The Southwestern Historical Quarterly, Volume 70, July 1966 - April, 1967 Page: 671
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of the Texas State Library; Fort Mason, by Harold B. Simp-
son of Hill Junior College; and Fort Sam Houston, by W. C.
Nunn of Texas Christian University. An introduction by Rupert
N. Richardson of Hardin-Simmons University provides infor-
mation on two score other forts, as well as additional informa-
tion on the eight installations emphasized.
Enhancing the text are eight color reproductions of paintings
of the old forts and their occupants by Melvin C. Warren of
Fort Worth. On the other hand, a notable shortcoming of the
book is the absence of an index.
Joe Frantz's account of Fort Bliss, an imaginative presenta-
tion, deserves particular attention. Frantz's history is not simply
a recital of facts, but a creative, interpretive account, written
in a lively manner, of a fort that has continued to make an in-
creasing contribution to security even to the present. Founded
in 1848, Fort Bliss was occasionally abandoned but always re-
opened; became a storied cavalry post; then, after the day of the
horse soldier had faded into history, was the site of the concep-
tion, in 1944, of the first air defense missile.
"Notable is the fact that the fort's mascot and symbol is not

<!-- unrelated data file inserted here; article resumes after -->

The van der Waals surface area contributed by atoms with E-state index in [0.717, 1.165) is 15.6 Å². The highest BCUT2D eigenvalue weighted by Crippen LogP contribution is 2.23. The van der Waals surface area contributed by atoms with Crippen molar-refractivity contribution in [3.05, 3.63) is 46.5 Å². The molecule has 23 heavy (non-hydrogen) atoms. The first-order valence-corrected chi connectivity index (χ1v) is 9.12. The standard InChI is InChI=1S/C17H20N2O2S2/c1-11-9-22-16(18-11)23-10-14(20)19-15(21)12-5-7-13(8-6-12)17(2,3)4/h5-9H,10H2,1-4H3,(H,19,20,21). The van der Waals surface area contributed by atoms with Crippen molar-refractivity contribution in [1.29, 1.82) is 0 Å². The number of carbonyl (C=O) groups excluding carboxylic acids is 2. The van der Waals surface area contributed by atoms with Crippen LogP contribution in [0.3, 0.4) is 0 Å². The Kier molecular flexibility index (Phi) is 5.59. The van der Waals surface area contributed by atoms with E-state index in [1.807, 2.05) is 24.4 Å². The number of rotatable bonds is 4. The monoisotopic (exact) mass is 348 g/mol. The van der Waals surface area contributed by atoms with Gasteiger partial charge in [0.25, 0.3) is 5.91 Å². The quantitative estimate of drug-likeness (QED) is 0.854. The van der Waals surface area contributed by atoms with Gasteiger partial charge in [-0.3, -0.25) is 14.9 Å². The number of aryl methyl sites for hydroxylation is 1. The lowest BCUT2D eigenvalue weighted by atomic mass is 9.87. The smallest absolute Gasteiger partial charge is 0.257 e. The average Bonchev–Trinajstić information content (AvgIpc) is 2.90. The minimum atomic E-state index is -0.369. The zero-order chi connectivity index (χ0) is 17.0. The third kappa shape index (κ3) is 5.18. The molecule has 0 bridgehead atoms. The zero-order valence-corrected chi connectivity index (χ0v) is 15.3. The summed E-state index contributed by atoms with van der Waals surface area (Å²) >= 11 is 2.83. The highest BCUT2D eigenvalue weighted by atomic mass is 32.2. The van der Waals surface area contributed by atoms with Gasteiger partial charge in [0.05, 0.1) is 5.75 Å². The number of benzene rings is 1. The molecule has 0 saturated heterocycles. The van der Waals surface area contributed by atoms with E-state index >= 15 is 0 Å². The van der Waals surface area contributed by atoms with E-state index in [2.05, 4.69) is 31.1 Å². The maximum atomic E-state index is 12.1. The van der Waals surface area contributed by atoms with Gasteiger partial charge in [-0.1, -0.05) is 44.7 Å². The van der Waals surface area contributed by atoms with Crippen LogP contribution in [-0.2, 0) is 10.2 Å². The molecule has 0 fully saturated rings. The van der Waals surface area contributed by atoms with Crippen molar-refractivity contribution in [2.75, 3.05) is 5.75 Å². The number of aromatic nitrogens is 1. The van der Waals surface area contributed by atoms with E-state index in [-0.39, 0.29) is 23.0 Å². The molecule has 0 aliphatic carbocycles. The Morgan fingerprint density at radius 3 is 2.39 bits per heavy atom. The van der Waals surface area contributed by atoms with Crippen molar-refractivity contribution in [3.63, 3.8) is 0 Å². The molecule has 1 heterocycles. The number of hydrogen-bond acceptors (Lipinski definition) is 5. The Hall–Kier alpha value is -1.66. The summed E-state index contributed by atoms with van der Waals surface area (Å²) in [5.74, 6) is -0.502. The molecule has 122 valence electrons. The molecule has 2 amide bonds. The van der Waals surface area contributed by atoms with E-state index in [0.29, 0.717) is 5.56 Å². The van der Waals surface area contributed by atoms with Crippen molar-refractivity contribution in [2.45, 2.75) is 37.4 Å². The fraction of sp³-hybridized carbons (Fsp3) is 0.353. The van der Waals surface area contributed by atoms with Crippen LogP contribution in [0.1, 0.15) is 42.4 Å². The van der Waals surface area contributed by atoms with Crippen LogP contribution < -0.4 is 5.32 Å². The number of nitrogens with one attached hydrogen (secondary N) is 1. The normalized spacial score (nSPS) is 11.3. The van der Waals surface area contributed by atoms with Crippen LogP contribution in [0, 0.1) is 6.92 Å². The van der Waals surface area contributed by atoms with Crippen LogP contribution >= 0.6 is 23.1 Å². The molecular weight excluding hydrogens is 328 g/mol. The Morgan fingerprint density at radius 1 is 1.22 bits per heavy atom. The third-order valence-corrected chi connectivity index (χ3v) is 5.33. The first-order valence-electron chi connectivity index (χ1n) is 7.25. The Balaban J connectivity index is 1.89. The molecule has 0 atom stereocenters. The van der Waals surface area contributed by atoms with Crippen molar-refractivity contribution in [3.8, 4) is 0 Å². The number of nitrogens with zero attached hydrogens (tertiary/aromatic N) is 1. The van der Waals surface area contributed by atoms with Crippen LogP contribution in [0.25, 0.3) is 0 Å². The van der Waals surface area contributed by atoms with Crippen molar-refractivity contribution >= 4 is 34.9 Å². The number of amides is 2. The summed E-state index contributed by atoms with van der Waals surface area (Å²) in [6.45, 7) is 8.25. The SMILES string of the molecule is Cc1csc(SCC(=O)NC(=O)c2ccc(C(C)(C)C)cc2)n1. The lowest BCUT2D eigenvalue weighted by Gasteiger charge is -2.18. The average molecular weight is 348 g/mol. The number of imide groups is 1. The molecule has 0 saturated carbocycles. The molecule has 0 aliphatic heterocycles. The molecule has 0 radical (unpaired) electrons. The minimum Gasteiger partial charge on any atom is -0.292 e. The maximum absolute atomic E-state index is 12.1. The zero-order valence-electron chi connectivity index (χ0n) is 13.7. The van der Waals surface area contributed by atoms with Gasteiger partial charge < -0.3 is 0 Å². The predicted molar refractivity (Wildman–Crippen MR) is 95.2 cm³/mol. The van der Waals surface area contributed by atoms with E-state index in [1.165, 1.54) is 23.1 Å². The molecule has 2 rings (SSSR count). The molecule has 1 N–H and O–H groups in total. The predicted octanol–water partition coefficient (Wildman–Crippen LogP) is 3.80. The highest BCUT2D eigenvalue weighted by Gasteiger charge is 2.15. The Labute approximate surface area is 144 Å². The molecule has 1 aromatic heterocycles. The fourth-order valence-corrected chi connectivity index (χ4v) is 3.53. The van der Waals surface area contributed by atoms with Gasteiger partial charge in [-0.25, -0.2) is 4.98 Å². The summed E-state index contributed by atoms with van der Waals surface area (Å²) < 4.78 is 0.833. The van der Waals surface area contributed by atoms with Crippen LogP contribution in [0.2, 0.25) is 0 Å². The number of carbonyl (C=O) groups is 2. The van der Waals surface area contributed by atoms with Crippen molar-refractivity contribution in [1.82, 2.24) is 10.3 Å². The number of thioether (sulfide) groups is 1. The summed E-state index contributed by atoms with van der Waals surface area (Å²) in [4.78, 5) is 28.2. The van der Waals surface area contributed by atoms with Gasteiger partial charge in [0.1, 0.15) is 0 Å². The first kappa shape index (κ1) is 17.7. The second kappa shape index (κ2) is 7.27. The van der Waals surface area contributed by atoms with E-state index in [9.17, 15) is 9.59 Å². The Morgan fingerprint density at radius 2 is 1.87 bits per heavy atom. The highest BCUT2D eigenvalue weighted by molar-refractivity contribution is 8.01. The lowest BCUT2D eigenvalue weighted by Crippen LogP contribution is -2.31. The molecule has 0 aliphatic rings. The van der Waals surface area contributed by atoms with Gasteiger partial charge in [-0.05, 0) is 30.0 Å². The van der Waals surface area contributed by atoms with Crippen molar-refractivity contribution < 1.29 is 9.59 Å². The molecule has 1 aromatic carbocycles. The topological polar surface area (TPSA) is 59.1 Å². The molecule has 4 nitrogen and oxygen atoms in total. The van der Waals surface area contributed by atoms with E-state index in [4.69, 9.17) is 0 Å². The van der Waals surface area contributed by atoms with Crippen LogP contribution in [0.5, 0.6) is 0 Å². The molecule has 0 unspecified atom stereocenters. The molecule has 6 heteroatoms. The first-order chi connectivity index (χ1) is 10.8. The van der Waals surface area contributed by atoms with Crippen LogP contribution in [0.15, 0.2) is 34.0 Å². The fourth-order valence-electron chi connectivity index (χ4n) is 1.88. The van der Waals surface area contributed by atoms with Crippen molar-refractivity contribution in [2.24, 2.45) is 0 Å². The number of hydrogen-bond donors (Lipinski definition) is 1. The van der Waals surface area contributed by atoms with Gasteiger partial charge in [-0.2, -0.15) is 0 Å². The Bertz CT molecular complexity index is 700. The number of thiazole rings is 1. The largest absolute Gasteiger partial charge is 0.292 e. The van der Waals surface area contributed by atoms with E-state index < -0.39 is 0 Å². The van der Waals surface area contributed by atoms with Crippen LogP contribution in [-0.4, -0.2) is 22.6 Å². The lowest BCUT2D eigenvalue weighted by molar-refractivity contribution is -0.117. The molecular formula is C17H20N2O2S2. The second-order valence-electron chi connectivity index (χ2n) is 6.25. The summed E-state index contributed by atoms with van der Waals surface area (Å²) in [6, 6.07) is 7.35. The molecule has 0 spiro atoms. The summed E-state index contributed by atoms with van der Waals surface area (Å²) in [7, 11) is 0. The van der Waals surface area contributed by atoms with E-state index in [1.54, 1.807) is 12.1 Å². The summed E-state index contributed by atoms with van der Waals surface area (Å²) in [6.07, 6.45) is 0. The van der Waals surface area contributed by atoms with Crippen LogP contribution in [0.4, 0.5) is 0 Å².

some army mule or cavalry stallion, nor even some wild wolf
or soaring eagle," Frantz writes. "Instead, Fort Bliss men bow
before a synthetic, twentieth-century creature, the Oozlefinch, a
rare featherless bird that flies backward, the same as the Nike
missile it carries in the crook of its left leg. By flying backward
it keeps the dust out of its eyes, and it cannot be surprised. In-
credible? Fort Bliss men will tell you that the Oozlefinch takes
better care of its adherents than any mortal animal that could
have been devised by Nature. And flying backward, with its large
protruding eyes open and unblinking, it knows exactly where it
has been, and it won't miss a thing as it continues its flight. The
Oozlefinch belongs to the twentieth century, but so does Fort
Bliss, for all its historic beginnings."
Except for one other fort (Sam Houston), however, the
places written about here belong to a colorful, painful past-
to the vanished days when men signed up for soldiers' pay of
thirteen dollars a month or so to, fight Indians and other ma-
rauders, the scorching Texas sun, thirst and hunger, boredom, and
Here’s what’s next.
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Texas State Historical Association. The Southwestern Historical Quarterly, Volume 70, July 1966 - April, 1967, periodical, 1967; Austin, Texas. (texashistory.unt.edu/ark:/67531/metapth101199/m1/703/: accessed June 25, 2017), University of North Texas Libraries, The Portal to Texas History, texashistory.unt.edu; crediting Texas State Historical Association.